Open Letter: Colten Boushie, Indigenous Peoples and the Need for Real Change to Canada’s Justice System


By Alex Neve, Secretary General, Amnesty International Canada

The outcome of the trial of Gerald Stanley for the killing of Colten Boushie has once again thrown a spotlight on a longstanding and deeply troubling human rights concern in Canada: the way that the country’s justice system systematically fails Indigenous peoples – and as a consequence fails all Canadians.
The family of Colten Boushie has responded to their own tragic loss by calling on public officials to now engage in the urgent work of making the justice system fairer, more inclusive and more just. And it has been heartening to see the response they have received, including encouraging and supportive meetings with the Prime Minister, four Ministers and numerous Parliamentarians. Encouragement and support is important but is clearly not enough. What is needed is concrete action.
Right across the country there has been a remarkable outpouring of public disbelief, sympathy and outrage around the seeming inability of the justice system to treat the lives of young Indigenous people like Colten Boushie with the same dignity and value as all other people in Canada. Over the last week, we have seen a strong and clear demonstration of public recognition of the injustices at the heart of this case, of deep frustration that those injustices are notoriously systemic and entrenched, and of a strong appetite for real change.
Amnesty International stands with the family of Colten Boushie and all those voices across the country calling for meaningful reforms that will address the inequities and discrimination Indigenous peoples have long faced in Canada’s justice system.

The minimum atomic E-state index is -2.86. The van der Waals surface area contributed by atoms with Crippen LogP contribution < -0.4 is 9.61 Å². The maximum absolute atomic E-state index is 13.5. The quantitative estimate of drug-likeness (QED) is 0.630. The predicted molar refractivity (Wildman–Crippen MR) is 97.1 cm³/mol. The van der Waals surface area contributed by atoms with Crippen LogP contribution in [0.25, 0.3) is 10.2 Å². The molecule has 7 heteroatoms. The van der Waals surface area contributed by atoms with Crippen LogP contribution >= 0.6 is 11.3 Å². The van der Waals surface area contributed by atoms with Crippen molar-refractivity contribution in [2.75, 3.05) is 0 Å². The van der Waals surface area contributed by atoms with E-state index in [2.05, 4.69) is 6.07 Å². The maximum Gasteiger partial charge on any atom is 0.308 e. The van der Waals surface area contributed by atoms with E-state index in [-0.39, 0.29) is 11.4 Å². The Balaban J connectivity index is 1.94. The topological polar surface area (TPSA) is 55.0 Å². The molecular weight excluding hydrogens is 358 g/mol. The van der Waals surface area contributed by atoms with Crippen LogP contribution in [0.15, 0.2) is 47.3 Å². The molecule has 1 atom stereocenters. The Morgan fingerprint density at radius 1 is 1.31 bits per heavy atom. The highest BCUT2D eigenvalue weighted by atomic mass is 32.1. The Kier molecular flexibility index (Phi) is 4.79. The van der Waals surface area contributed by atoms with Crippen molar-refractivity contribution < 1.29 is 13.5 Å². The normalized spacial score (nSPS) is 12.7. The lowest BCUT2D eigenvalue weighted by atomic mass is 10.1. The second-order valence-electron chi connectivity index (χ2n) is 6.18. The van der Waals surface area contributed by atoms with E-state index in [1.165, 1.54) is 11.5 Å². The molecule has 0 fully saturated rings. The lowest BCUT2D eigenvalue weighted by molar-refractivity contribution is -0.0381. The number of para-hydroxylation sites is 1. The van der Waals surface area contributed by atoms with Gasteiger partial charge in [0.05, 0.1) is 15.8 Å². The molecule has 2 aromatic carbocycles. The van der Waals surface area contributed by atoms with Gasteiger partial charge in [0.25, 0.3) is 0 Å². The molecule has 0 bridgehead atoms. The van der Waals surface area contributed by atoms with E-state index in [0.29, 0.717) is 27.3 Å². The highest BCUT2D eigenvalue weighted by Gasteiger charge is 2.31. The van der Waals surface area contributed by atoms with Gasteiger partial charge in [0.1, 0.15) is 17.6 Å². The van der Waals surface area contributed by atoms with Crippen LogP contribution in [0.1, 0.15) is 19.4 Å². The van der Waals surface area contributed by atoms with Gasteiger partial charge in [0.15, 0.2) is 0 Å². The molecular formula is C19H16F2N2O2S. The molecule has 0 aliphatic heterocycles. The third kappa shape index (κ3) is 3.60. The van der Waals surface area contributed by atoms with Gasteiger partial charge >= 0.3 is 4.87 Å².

In responding to this raw and important moment, Canada has the advantage of being able to draw on a number of expert, high level inquiries with respect to Indigenous Peoples, all of which have identified and examined the systemic biases and barriers that have long deniedjustice to First Nations, Inuit and Métis peoples in all corners of the country. In the course of the past 22 years that has included the Royal Commission on Aboriginal Peoples and the Truth and Reconciliation Commission at national level; and provincial inquiries such as the Saskatchewan Commission on First Nations and Métis Peoples and Justice Reform, the Aboriginal Justice Inquiry of Manitoba, and the Independent Review of First Nations Representation on Ontario Juries.
Each of these past inquiries was catalyzed by tragic losses and harm experienced by Indigenous families and communities. It is unacceptable for their recommendations to continue to be disregarded and consigned to gather dust on government shelves.
Many of the necessary reforms are well known, including greater representation of Indigenous peoples in the judiciary and legal profession, public education and cultural competency training for officials involved in the justice system and measures to increase Indigenous representation on juries.Amnesty International calls on Canadians to continue to express their concerns to their political representatives and to ask that those politicians make a clear and solemn commitment to pursue the changes to this country’s justice system that are needed to ensure it truly is a source of justice and not injustice for Indigenous Peoples.
We are mindful that any conversation about race and racism in our communities can be a magnet for individuals who seek to silence, intimidate and even threaten those who speak uncomfortable but necessary truths and push us to confront the need for profound societal and political change. We encourage Amnesty International members and supporters to do their part to help create space for the honest, respectful dialogue that is the foundation for ensuring human rights for all.